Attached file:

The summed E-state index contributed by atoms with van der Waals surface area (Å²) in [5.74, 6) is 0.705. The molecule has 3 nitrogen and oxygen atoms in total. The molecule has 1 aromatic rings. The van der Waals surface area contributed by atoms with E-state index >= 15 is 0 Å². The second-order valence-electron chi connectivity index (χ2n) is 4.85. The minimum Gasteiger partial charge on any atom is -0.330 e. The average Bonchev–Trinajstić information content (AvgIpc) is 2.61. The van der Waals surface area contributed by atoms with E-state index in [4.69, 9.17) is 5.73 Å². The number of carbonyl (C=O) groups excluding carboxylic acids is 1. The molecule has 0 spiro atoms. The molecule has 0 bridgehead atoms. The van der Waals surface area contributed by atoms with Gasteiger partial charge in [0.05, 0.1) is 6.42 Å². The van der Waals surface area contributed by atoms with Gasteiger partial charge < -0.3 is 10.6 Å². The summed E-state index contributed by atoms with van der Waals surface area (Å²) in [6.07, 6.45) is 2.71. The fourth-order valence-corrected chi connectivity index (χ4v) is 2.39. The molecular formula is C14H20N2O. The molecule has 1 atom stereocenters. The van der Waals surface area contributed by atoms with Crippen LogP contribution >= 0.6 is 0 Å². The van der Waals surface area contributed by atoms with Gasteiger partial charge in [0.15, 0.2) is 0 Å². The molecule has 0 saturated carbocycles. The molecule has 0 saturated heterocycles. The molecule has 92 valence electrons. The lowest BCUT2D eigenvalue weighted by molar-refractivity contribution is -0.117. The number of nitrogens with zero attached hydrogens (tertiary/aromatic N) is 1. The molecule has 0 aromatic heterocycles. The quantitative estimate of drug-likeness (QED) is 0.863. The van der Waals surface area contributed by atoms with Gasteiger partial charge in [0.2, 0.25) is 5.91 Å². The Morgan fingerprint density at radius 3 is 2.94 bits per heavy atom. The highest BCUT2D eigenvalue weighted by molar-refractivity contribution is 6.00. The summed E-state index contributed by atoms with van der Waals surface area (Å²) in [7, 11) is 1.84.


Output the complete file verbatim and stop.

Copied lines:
The summed E-state index contributed by atoms with van der Waals surface area (Å²) in [5.74, 6) is 0.705. The molecule has 3 nitrogen and oxygen atoms in total. The molecule has 1 aromatic rings. The van der Waals surface area contributed by atoms with E-state index >= 15 is 0 Å². The second-order valence-electron chi connectivity index (χ2n) is 4.85. The minimum Gasteiger partial charge on any atom is -0.330 e. The average Bonchev–Trinajstić information content (AvgIpc) is 2.61. The van der Waals surface area contributed by atoms with E-state index in [4.69, 9.17) is 5.73 Å². The number of carbonyl (C=O) groups excluding carboxylic acids is 1. The molecule has 0 spiro atoms. The molecule has 0 bridgehead atoms. The van der Waals surface area contributed by atoms with Gasteiger partial charge in [0.05, 0.1) is 6.42 Å². The van der Waals surface area contributed by atoms with Gasteiger partial charge < -0.3 is 10.6 Å². The summed E-state index contributed by atoms with van der Waals surface area (Å²) in [6.07, 6.45) is 2.71. The fourth-order valence-corrected chi connectivity index (χ4v) is 2.39. The molecular formula is C14H20N2O. The molecule has 1 atom stereocenters. The van der Waals surface area contributed by atoms with Crippen LogP contribution >= 0.6 is 0 Å². The van der Waals surface area contributed by atoms with Gasteiger partial charge in [0.15, 0.2) is 0 Å². The molecule has 0 saturated carbocycles. The molecule has 0 saturated heterocycles. The molecule has 92 valence electrons. The lowest BCUT2D eigenvalue weighted by molar-refractivity contribution is -0.117. The number of nitrogens with zero attached hydrogens (tertiary/aromatic N) is 1. The molecule has 0 aromatic heterocycles. The quantitative estimate of drug-likeness (QED) is 0.863. The van der Waals surface area contributed by atoms with Gasteiger partial charge in [0.2, 0.25) is 5.91 Å². The Morgan fingerprint density at radius 3 is 2.94 bits per heavy atom. The highest BCUT2D eigenvalue weighted by molar-refractivity contribution is 6.00. The summed E-state index contributed by atoms with van der Waals surface area (Å²) in [7, 11) is 1.84.